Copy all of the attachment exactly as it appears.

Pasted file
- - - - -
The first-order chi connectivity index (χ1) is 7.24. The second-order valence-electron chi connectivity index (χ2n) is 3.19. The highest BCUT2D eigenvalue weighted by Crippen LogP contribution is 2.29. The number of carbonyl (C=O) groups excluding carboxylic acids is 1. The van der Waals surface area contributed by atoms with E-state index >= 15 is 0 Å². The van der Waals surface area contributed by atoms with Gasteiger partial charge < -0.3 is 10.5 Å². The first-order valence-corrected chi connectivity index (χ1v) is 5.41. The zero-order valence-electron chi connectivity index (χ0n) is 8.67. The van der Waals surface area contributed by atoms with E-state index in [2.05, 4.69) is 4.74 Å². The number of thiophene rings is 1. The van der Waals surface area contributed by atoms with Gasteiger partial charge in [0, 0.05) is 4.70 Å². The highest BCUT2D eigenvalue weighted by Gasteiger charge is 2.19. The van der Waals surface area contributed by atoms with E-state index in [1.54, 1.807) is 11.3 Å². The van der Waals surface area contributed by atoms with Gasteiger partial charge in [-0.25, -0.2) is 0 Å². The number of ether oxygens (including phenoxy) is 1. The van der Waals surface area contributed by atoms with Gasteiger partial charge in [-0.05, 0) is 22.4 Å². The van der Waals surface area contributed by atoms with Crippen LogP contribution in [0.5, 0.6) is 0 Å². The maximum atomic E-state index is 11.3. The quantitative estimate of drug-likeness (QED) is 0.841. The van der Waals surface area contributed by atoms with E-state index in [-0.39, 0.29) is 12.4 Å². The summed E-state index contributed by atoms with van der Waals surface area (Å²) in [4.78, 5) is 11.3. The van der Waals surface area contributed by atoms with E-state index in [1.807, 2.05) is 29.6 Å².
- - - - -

The first-order chi connectivity index (χ1) is 7.24. The second-order valence-electron chi connectivity index (χ2n) is 3.19. The highest BCUT2D eigenvalue weighted by Crippen LogP contribution is 2.29. The number of carbonyl (C=O) groups excluding carboxylic acids is 1. The van der Waals surface area contributed by atoms with E-state index >= 15 is 0 Å². The van der Waals surface area contributed by atoms with Gasteiger partial charge < -0.3 is 10.5 Å². The first-order valence-corrected chi connectivity index (χ1v) is 5.41. The zero-order valence-electron chi connectivity index (χ0n) is 8.67. The van der Waals surface area contributed by atoms with E-state index in [2.05, 4.69) is 4.74 Å². The number of thiophene rings is 1. The van der Waals surface area contributed by atoms with Gasteiger partial charge in [0, 0.05) is 4.70 Å². The highest BCUT2D eigenvalue weighted by Gasteiger charge is 2.19. The van der Waals surface area contributed by atoms with E-state index in [1.54, 1.807) is 11.3 Å². The van der Waals surface area contributed by atoms with Gasteiger partial charge in [-0.25, -0.2) is 0 Å². The number of ether oxygens (including phenoxy) is 1. The van der Waals surface area contributed by atoms with Gasteiger partial charge in [-0.05, 0) is 22.4 Å². The van der Waals surface area contributed by atoms with Crippen LogP contribution in [0.5, 0.6) is 0 Å². The maximum atomic E-state index is 11.3. The quantitative estimate of drug-likeness (QED) is 0.841. The van der Waals surface area contributed by atoms with E-state index in [-0.39, 0.29) is 12.4 Å². The summed E-state index contributed by atoms with van der Waals surface area (Å²) in [4.78, 5) is 11.3. The van der Waals surface area contributed by atoms with E-state index in [1.807, 2.05) is 29.6 Å².